I don’t think it’s useless, I think it’s becoming dangerous. Those are two very different things. Your examples are benign, logical uses for a Klout score: marketing, to determine how to move content online. But hiring someone based on their Klout score? Come ON. What if they have a high score because they interact with Kim Kardashian for some reason–does that help in a work capacity? No. Hiring consultants based on Klout scores? No. Grading college students based on Klout scores? No. The problem is not that some companies know how to use it well. The problem is that there are way too many lazy people out there who just want a score instead of doing their homework.


    • says

      @markwschaefer …because in the history of psychology, politics, sociology and marketing, “infliuence” of any type has never been quanitifed before.”

      I would disagree with this statement for the simple reason of names:

      – Malcolm X

      – Gandhi

      – Martin Luther King

      – Emeline Pankhurst

      – Rosy Parks

      These are just a few that created a measurable change in society and the world was different because of it. And they didn’t need a Klout score to influence people to make that change.

      The real success metric (if we’re talking abut marketing) is how many new sales versus investment come from Perks. Of course people are going to talk about something when it’s given for free.

      But how many new sales and customers were achieved? Because that’s marketing; anything else is CRM.

      • markwschaefer says


        I absolutely agree with your points. The names you mentioned had an amazing impact on society. But how influential am I about cars or movies? That is the type of influence that won’t make the newspapers or the history books but it is interesting to marketers. To the extent that those niche influencers could be effectively discovered and engaged, it would be useful to marketers, right? And if we could connect these influencer conversations to dollars, that would be pretty cool. Can Klout do that? It remains to be seen — they have a LONG way to go — but the early results from companies I talked to are pretty interesting. With the way the technology is moving, I think the probability this will happen is likely. My humble opinion.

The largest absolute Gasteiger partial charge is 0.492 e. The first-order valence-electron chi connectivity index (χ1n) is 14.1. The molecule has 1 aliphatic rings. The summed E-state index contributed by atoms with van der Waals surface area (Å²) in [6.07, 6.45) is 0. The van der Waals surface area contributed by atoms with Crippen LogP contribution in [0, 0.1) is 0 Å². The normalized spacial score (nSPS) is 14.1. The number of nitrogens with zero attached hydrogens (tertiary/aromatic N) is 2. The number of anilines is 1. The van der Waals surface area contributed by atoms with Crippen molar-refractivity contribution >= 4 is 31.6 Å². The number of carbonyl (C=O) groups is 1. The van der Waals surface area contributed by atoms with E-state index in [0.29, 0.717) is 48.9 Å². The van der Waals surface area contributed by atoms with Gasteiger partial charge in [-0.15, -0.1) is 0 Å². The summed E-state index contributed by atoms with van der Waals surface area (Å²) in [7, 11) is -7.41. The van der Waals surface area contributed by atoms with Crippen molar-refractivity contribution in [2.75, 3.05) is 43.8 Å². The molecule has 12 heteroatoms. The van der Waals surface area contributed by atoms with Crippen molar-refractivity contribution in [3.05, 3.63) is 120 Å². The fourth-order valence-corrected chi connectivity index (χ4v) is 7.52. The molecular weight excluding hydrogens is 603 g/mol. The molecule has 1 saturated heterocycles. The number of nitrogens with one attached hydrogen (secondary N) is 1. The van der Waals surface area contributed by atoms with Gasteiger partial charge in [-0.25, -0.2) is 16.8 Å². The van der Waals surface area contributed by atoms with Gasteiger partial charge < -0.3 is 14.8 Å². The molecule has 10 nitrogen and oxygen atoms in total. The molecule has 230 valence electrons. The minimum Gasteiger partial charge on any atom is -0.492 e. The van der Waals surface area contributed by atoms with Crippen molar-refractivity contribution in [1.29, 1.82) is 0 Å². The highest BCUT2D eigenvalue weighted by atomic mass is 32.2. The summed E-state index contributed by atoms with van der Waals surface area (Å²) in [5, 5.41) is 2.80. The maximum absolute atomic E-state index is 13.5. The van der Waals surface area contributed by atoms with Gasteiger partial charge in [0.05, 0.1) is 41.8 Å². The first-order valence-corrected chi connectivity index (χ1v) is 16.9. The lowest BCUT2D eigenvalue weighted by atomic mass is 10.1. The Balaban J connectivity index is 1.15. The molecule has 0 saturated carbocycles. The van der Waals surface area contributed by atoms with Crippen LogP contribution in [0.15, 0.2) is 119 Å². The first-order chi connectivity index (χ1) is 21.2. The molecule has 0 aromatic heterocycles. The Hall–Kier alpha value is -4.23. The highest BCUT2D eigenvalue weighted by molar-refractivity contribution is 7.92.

• says

          @markwschaefer If the information is correct and trustworthy, it becomes interesting.

          While it can still be gamed and present wrong expertise, it’s dangerous. Something Klout may be trying to address, but until it’s fixed, their system continues to be a metric that companies need to be very careful in using.

  23. MZazeela says


    The best statement I have heard “a fun little statistic” is the way I would characterize Klout. I find it especially funny that folks are getting so upset over a drop in their scores.

    Amazing how we can place such value on something relatively meaningless. This proves beyond a shadow of a doubt that value is in the eyes of the beholder.


    • says